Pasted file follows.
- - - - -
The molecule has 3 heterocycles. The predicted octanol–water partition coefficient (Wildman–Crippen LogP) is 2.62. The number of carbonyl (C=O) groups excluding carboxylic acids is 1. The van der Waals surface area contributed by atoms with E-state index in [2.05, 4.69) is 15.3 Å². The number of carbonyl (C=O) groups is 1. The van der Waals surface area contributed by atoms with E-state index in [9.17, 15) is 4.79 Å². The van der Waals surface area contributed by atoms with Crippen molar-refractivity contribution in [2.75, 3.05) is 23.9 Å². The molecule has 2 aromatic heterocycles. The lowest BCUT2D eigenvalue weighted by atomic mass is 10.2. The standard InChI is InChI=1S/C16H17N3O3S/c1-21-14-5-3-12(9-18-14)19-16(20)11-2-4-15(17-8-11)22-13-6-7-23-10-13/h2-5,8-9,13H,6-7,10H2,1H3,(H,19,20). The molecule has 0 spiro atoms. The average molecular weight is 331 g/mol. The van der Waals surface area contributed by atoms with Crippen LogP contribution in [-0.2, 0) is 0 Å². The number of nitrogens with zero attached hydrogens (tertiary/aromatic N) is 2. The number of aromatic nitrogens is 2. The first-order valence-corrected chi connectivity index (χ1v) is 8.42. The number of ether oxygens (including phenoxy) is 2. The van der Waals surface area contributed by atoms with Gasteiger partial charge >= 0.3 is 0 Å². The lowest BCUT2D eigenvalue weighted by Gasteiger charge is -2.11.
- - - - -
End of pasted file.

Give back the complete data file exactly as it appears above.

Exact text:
The molecule has 3 heterocycles. The predicted octanol–water partition coefficient (Wildman–Crippen LogP) is 2.62. The number of carbonyl (C=O) groups excluding carboxylic acids is 1. The van der Waals surface area contributed by atoms with E-state index in [2.05, 4.69) is 15.3 Å². The number of carbonyl (C=O) groups is 1. The van der Waals surface area contributed by atoms with E-state index in [9.17, 15) is 4.79 Å². The van der Waals surface area contributed by atoms with Crippen molar-refractivity contribution in [2.75, 3.05) is 23.9 Å². The molecule has 2 aromatic heterocycles. The lowest BCUT2D eigenvalue weighted by atomic mass is 10.2. The standard InChI is InChI=1S/C16H17N3O3S/c1-21-14-5-3-12(9-18-14)19-16(20)11-2-4-15(17-8-11)22-13-6-7-23-10-13/h2-5,8-9,13H,6-7,10H2,1H3,(H,19,20). The molecule has 0 spiro atoms. The average molecular weight is 331 g/mol. The van der Waals surface area contributed by atoms with Crippen LogP contribution in [-0.2, 0) is 0 Å². The number of nitrogens with zero attached hydrogens (tertiary/aromatic N) is 2. The number of aromatic nitrogens is 2. The first-order valence-corrected chi connectivity index (χ1v) is 8.42. The number of ether oxygens (including phenoxy) is 2. The van der Waals surface area contributed by atoms with Gasteiger partial charge >= 0.3 is 0 Å². The lowest BCUT2D eigenvalue weighted by Gasteiger charge is -2.11.